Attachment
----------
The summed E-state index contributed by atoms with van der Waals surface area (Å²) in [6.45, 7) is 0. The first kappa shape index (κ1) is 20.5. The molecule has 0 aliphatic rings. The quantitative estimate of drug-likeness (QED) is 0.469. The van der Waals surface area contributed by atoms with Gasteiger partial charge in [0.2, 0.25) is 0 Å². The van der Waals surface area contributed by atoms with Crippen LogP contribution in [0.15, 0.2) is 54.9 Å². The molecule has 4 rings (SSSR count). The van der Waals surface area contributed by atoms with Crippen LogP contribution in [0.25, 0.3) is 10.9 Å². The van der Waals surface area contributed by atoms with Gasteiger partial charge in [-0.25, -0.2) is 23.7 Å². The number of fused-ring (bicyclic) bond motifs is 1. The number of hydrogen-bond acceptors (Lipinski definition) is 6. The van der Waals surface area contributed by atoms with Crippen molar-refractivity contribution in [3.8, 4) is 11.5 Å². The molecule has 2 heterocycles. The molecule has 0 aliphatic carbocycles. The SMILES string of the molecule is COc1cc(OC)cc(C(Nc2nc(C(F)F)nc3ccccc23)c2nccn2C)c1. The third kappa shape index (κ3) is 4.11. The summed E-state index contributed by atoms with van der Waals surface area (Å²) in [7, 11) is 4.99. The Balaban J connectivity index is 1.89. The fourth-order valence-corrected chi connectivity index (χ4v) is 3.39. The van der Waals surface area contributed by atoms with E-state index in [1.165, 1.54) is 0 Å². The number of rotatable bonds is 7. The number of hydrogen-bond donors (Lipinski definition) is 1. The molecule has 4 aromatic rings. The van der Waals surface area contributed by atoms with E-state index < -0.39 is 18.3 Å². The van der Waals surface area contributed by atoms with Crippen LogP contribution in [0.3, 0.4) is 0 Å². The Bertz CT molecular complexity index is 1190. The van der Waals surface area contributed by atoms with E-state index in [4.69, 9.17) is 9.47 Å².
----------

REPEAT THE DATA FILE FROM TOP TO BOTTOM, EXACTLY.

The summed E-state index contributed by atoms with van der Waals surface area (Å²) in [6.45, 7) is 0. The first kappa shape index (κ1) is 20.5. The molecule has 0 aliphatic rings. The quantitative estimate of drug-likeness (QED) is 0.469. The van der Waals surface area contributed by atoms with Gasteiger partial charge in [0.2, 0.25) is 0 Å². The van der Waals surface area contributed by atoms with Crippen LogP contribution in [0.15, 0.2) is 54.9 Å². The molecule has 4 rings (SSSR count). The van der Waals surface area contributed by atoms with Crippen LogP contribution in [0.25, 0.3) is 10.9 Å². The van der Waals surface area contributed by atoms with Gasteiger partial charge in [-0.25, -0.2) is 23.7 Å². The number of fused-ring (bicyclic) bond motifs is 1. The number of hydrogen-bond acceptors (Lipinski definition) is 6. The van der Waals surface area contributed by atoms with Crippen molar-refractivity contribution in [3.8, 4) is 11.5 Å². The molecule has 2 heterocycles. The molecule has 0 aliphatic carbocycles. The SMILES string of the molecule is COc1cc(OC)cc(C(Nc2nc(C(F)F)nc3ccccc23)c2nccn2C)c1. The third kappa shape index (κ3) is 4.11. The summed E-state index contributed by atoms with van der Waals surface area (Å²) in [7, 11) is 4.99. The Balaban J connectivity index is 1.89. The fourth-order valence-corrected chi connectivity index (χ4v) is 3.39. The van der Waals surface area contributed by atoms with E-state index in [1.165, 1.54) is 0 Å². The number of rotatable bonds is 7. The number of hydrogen-bond donors (Lipinski definition) is 1. The molecule has 4 aromatic rings. The van der Waals surface area contributed by atoms with E-state index < -0.39 is 18.3 Å². The van der Waals surface area contributed by atoms with Crippen LogP contribution in [0.3, 0.4) is 0 Å². The Bertz CT molecular complexity index is 1190. The van der Waals surface area contributed by atoms with E-state index in [4.69, 9.17) is 9.47 Å².